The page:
Wednesday, April 29, 2009

Final thoughts from Museums and the Web 2009

The Museums and the Web 2009 conference provided much food for thought as to where the online world for museums is heading, some of which I have covered in other blogs. Some final thoughts from a couple of the more thought provoking speakers:

Maxwell Anderson - Director of the Indianapolis Museum of Art (IMA):
  • The web provides great tools for accessing the back of house operations of museums, including the on-average 95% of the collections which are not on exhibition at any one time.
  • How can web technology seek to emulate the thrill of proximity, i.e. achieve elements of the real in a virtual way?
  • The IMA has established substantial transparency of operations using its ‘dashboard’ component of the web site to put up a wide range of internal information, such as staff numbers per section, visitor numbers, value of its endowment by quarter ( not pretty reading at present, I imagine), objects proposed for deaccessioning, annual report, tax return. Not sure what this really achieves, beyond making them feel good that they ARE being transparent.

Dan Zambononi – Box ( interesting web site by the way):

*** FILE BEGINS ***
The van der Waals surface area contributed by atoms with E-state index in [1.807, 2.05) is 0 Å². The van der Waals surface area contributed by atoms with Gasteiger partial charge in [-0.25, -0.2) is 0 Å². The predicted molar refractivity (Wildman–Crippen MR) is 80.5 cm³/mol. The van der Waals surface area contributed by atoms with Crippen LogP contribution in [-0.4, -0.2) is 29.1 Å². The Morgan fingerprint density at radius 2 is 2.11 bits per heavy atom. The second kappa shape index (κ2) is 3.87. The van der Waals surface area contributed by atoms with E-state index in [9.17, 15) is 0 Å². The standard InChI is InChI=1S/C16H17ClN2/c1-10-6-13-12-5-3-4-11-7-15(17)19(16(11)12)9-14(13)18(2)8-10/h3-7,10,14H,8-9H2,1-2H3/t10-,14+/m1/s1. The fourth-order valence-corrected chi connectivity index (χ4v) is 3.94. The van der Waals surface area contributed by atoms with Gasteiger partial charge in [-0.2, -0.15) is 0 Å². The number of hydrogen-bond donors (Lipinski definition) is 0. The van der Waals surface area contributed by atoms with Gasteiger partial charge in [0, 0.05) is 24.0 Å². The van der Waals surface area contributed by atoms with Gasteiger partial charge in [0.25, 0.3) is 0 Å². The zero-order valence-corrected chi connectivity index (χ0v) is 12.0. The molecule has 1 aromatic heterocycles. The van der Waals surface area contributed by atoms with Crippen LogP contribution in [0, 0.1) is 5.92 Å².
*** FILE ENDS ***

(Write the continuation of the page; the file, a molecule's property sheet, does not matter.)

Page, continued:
Dan reported on an interesting exercise his company undertook, which involved collating collection data that was readily accessible on the web, using screen scraping and spider technology. The driver was that there are currently multiple one stop shops for collection searching from the massive Euro project MICHAEL, to Australia’s own CAN ( Collections Australia Network) project. Whilst this might not exactly be allowed under current copyright rules, he was able to use the existing data and re engineer it to make it more useable. I drew from his paper a couple of issues:

  • Lots of technical variations and inconsistency in the way information is presented, particularly over the format used for dates and locations
  • Ultimately there was not much improvement in the quality of the collated data than that which a well worded Google search could achieve

And my final thought - the conference was full of lots of highly stimulating chat about what is happening in this space and where it might all be going, but the practical driver for evaluating it must continue to be asking the question ‘is it ultimately useful in supporting the building of knowledge and improving access to collections?’. Because what came clearly out of the conference is that there is certainly no pot of gold sitting at the end of the process – the golden grail of seriously monetizing on-line collection data remains as elusive as ever.

No comments:

Post a Comment